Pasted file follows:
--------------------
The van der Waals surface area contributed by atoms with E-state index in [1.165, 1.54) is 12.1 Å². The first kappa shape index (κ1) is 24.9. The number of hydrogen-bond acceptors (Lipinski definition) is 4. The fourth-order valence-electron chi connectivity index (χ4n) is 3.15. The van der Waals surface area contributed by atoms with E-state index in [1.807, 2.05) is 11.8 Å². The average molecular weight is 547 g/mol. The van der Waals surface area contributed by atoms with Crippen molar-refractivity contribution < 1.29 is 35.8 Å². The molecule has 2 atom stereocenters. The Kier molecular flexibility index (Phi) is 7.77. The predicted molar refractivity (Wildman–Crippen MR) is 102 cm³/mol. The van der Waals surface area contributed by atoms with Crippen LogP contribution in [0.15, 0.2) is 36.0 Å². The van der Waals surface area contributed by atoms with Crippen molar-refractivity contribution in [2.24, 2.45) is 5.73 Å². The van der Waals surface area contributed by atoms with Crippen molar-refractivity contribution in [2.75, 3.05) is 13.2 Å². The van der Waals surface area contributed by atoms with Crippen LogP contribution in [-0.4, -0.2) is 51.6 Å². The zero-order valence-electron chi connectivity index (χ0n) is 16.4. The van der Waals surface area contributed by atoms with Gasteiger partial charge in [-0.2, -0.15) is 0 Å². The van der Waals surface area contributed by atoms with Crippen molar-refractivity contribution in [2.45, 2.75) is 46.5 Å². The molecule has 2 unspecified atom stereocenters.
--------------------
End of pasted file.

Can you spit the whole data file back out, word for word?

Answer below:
The van der Waals surface area contributed by atoms with E-state index in [1.165, 1.54) is 12.1 Å². The first kappa shape index (κ1) is 24.9. The number of hydrogen-bond acceptors (Lipinski definition) is 4. The fourth-order valence-electron chi connectivity index (χ4n) is 3.15. The van der Waals surface area contributed by atoms with E-state index in [1.807, 2.05) is 11.8 Å². The average molecular weight is 547 g/mol. The van der Waals surface area contributed by atoms with Crippen molar-refractivity contribution < 1.29 is 35.8 Å². The molecule has 2 atom stereocenters. The Kier molecular flexibility index (Phi) is 7.77. The predicted molar refractivity (Wildman–Crippen MR) is 102 cm³/mol. The van der Waals surface area contributed by atoms with Crippen LogP contribution in [0.15, 0.2) is 36.0 Å². The van der Waals surface area contributed by atoms with Crippen molar-refractivity contribution in [2.24, 2.45) is 5.73 Å². The van der Waals surface area contributed by atoms with Crippen molar-refractivity contribution in [2.75, 3.05) is 13.2 Å². The van der Waals surface area contributed by atoms with Crippen LogP contribution in [-0.4, -0.2) is 51.6 Å². The zero-order valence-electron chi connectivity index (χ0n) is 16.4. The van der Waals surface area contributed by atoms with Gasteiger partial charge in [-0.2, -0.15) is 0 Å². The van der Waals surface area contributed by atoms with Crippen molar-refractivity contribution in [2.45, 2.75) is 46.5 Å². The molecule has 2 unspecified atom stereocenters.